About Moddie

As a canine nutritionist I find that a great deal of dogs, normally smaller breeds struggle with 10% bone, which seems to be the recommended amount to feed. 

 

So where does 80/10/10 guideline come from? 

 

We are led to believe that we should be feeding our dogs and cats approximately 80% meat, 10% offal and 10% bone.

 

I believe this information comes from people who feed whole prey diets to their dogs and has been around since about 1989 and I am sure longer. 

80% of the animal would be muscle meat

10% would be bone

5% would be liver

5% would be other offal or secreting organs

BUT if you look at some of the references (taken from the US Department of Agriculture (USDA) National Nutrient Database), it states that muscle accounts for 50% of most wild animals and that the bone content is 12% and the skin 16%.  This also means that most animals are about 22% organ meat.

 

Most complete commercial raw diets are made using the 80/10/10 guide and of course no-one really wants to use a great deal of the offal as it is slimy and I would imagine hard to put through commercial grinders – I have experience of this as I use a quite a bit of lung for my dogs due to its fantastic nutritional value, also it does not look good in a tub and you wouldn’t be saying “wow – what a great looking meal for my dog”!!

 

 

Have a look at a few of the things we could be using and may be missing out on!

  • Skin 16%

  • Intestines 10%

  • Lungs 3%

  • Brain 2%

  • Pancreas 0.5%

  • Eyes 0.5%

Clearly, there are not many commercial companies who are going to start adding these delicious things into our dogs diet, but some do sell them individually which is fantastic if you are treating specific problems with diet.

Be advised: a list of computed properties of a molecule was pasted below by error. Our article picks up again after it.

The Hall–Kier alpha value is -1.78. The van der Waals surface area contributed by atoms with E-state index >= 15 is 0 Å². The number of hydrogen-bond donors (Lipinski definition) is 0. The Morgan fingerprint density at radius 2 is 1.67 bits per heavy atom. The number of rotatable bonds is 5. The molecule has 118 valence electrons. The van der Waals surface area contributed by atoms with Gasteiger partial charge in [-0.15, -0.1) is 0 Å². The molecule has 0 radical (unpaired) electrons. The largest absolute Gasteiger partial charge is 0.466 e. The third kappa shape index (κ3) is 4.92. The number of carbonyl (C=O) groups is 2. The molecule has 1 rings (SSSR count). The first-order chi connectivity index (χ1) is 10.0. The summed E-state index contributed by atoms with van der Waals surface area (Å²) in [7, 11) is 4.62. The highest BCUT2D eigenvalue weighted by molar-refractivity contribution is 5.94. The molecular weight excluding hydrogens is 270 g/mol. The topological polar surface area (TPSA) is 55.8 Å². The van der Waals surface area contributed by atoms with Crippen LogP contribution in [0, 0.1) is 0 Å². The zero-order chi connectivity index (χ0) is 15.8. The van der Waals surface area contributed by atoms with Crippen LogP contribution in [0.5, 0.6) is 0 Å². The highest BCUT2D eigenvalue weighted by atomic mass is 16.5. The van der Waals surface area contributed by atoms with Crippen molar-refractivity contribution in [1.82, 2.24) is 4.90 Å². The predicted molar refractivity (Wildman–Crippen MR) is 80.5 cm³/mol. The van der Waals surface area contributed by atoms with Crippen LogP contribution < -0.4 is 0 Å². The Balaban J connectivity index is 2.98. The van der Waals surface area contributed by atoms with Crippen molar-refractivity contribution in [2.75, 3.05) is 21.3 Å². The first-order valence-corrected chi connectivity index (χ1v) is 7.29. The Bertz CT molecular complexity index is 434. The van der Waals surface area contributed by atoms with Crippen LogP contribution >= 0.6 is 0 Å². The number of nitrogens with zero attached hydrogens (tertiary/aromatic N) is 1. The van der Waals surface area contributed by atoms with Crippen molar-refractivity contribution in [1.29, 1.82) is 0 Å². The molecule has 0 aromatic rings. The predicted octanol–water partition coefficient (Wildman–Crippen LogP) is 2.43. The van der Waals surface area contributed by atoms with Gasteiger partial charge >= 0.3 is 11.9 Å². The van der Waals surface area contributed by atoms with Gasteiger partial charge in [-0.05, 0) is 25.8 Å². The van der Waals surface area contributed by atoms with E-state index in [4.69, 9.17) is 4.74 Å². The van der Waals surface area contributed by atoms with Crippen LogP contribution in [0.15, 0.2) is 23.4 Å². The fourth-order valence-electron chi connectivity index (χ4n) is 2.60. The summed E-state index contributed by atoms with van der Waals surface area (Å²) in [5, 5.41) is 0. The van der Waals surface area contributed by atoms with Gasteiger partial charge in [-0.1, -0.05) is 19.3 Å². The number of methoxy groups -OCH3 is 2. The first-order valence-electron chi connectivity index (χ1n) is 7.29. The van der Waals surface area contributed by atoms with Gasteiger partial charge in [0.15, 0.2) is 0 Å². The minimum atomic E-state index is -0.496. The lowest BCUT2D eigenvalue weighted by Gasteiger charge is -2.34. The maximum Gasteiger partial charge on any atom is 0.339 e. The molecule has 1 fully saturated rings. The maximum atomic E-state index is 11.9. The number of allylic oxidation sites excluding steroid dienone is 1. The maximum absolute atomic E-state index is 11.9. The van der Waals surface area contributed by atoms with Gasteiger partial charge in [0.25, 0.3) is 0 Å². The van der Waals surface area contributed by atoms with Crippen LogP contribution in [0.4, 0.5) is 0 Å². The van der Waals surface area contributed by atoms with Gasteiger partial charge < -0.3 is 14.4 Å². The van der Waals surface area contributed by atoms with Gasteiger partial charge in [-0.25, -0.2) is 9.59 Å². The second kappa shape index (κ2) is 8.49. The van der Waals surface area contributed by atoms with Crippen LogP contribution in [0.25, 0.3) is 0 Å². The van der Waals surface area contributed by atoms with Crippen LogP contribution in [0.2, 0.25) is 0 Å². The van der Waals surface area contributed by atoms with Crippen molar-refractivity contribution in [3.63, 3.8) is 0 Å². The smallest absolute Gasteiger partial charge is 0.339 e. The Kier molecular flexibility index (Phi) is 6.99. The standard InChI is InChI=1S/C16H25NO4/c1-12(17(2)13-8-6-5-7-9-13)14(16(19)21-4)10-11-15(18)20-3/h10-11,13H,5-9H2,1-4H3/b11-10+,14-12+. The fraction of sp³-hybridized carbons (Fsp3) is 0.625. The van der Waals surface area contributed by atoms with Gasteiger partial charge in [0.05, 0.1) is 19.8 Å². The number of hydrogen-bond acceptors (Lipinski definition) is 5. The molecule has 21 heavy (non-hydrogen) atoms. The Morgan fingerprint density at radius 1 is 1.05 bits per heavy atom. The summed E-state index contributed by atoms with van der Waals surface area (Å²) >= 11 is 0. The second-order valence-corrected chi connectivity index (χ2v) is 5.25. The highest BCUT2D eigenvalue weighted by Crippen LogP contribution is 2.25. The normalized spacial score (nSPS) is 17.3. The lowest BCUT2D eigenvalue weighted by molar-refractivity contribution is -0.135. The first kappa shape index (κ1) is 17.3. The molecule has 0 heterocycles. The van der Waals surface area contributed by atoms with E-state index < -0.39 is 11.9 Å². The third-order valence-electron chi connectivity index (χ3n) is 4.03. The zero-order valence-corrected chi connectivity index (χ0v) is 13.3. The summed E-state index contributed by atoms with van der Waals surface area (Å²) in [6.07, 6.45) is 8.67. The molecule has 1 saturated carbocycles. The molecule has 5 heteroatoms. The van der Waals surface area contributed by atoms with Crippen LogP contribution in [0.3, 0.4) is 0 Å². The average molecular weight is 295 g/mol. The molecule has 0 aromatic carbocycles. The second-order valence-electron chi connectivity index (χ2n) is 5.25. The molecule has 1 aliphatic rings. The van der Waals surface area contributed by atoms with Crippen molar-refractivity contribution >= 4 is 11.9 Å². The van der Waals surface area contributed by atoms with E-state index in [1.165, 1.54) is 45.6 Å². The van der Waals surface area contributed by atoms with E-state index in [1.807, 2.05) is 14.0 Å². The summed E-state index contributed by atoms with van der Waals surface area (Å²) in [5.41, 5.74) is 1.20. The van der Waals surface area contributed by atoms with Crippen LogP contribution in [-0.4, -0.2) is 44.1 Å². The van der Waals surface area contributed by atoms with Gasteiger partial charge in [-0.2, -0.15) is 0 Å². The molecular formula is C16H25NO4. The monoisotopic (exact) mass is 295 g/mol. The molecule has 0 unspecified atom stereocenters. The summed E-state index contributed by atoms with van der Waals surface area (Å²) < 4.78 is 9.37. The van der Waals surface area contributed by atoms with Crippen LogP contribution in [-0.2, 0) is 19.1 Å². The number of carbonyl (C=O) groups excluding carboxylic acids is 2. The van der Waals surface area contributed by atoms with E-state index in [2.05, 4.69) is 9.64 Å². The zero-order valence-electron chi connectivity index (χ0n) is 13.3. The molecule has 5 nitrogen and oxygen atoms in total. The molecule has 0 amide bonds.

So how do we make sure that our dogs and cats are getting the correct nutrients in their diets?

 

It is hard enough to encourage most new raw feeders to give their dogs tripe, which in my opinion is one of the most nutritional foods a dog can have and is perfectly balanced in calcium/phosphorous.

 

Raw green tripe is lower in fat, is an excellent source of protein and has a calcium to phosphorous ratio of 1:1, which is perfect for dogs! Raw green tripe is full of living digestive enzymes and healthy pre and probiotics, too! White tripe has little nutritional value to a dog as it has been bleached! Raw green tripe is full of:

  • Calcium that is essential for bone structure and controls muscle and nerve function.

  • Phosphorous - helps form bones and teeth, helps muscles, kidney and heart to function correctly.

  • Amino acids - 70% in green tripe which are not available in muscle meat, these include:

  • Leucine which promotes muscle recovery and repair after activity

  • Proline which support the production of cartilage and heals wounds.

  • Aspartic acid which boosts antibody production.

It also contains all the fatty acids needed in the diet - omega 3 and 6.

 

Raw green tripe is full of lactobactillis acidophilus which keeps the gut healthy and is naturally full of probiotics, it is also packed with digestive enzymes - dogs do not produce the enzyme needed to break down cellulose - these nutrients are found in tripe.

 

A quick breakdown of vitamins and minerals in tripe based on 100 g serving:

  • Calcium 69.0mg
  • Iron 0.6mg

  • Magnesium 13 mg

  • Phosphorous 64 mg

  • Potassium 67.0mg

  • Zinc 1.4 mg

  • Copper 0,1mg

  • Manganese 0.1mg

  • Selenium 12.5 mcg

 

 

Green tripe also helps to heal the gut flora if a dog has been taking regular antibiotics and of course I would always try to find organic lamb tripe as it is more likely to have been fed correctly and lived in a field, rather than beef which may have been fed antibiotics, grain and lived in a barn and is often a great deal higher in fat – lamb tripe is approximately 6.1% but some commercial company’s produce beef tripe that is 18.84% - so always check the fat content.